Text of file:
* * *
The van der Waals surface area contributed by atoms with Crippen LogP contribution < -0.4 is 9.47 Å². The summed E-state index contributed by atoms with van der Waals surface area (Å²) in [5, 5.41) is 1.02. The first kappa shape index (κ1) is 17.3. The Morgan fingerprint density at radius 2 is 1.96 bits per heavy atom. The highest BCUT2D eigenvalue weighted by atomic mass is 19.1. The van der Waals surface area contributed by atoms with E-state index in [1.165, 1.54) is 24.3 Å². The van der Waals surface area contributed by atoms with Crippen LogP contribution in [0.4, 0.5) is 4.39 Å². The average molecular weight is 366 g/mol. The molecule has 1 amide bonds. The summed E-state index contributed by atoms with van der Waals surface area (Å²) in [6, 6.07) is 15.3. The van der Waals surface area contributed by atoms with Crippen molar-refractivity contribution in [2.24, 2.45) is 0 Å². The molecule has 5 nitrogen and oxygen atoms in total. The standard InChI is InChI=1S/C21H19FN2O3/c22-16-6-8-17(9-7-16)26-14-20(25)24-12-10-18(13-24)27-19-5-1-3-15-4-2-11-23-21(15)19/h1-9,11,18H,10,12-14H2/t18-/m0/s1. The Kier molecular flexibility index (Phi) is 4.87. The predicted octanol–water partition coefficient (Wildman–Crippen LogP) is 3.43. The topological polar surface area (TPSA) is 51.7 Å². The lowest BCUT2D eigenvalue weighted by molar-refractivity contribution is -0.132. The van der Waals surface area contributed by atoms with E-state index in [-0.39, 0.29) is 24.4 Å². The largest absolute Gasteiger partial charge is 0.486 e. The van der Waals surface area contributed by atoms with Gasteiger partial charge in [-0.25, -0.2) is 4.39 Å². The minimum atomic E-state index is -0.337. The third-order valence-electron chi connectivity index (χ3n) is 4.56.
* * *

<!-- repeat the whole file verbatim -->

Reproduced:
The van der Waals surface area contributed by atoms with Crippen LogP contribution < -0.4 is 9.47 Å². The summed E-state index contributed by atoms with van der Waals surface area (Å²) in [5, 5.41) is 1.02. The first kappa shape index (κ1) is 17.3. The Morgan fingerprint density at radius 2 is 1.96 bits per heavy atom. The highest BCUT2D eigenvalue weighted by atomic mass is 19.1. The van der Waals surface area contributed by atoms with E-state index in [1.165, 1.54) is 24.3 Å². The van der Waals surface area contributed by atoms with Crippen LogP contribution in [0.4, 0.5) is 4.39 Å². The average molecular weight is 366 g/mol. The molecule has 1 amide bonds. The summed E-state index contributed by atoms with van der Waals surface area (Å²) in [6, 6.07) is 15.3. The van der Waals surface area contributed by atoms with Crippen molar-refractivity contribution in [2.24, 2.45) is 0 Å². The molecule has 5 nitrogen and oxygen atoms in total. The standard InChI is InChI=1S/C21H19FN2O3/c22-16-6-8-17(9-7-16)26-14-20(25)24-12-10-18(13-24)27-19-5-1-3-15-4-2-11-23-21(15)19/h1-9,11,18H,10,12-14H2/t18-/m0/s1. The Kier molecular flexibility index (Phi) is 4.87. The predicted octanol–water partition coefficient (Wildman–Crippen LogP) is 3.43. The topological polar surface area (TPSA) is 51.7 Å². The lowest BCUT2D eigenvalue weighted by molar-refractivity contribution is -0.132. The van der Waals surface area contributed by atoms with E-state index in [-0.39, 0.29) is 24.4 Å². The largest absolute Gasteiger partial charge is 0.486 e. The van der Waals surface area contributed by atoms with Gasteiger partial charge in [-0.25, -0.2) is 4.39 Å². The minimum atomic E-state index is -0.337. The third-order valence-electron chi connectivity index (χ3n) is 4.56.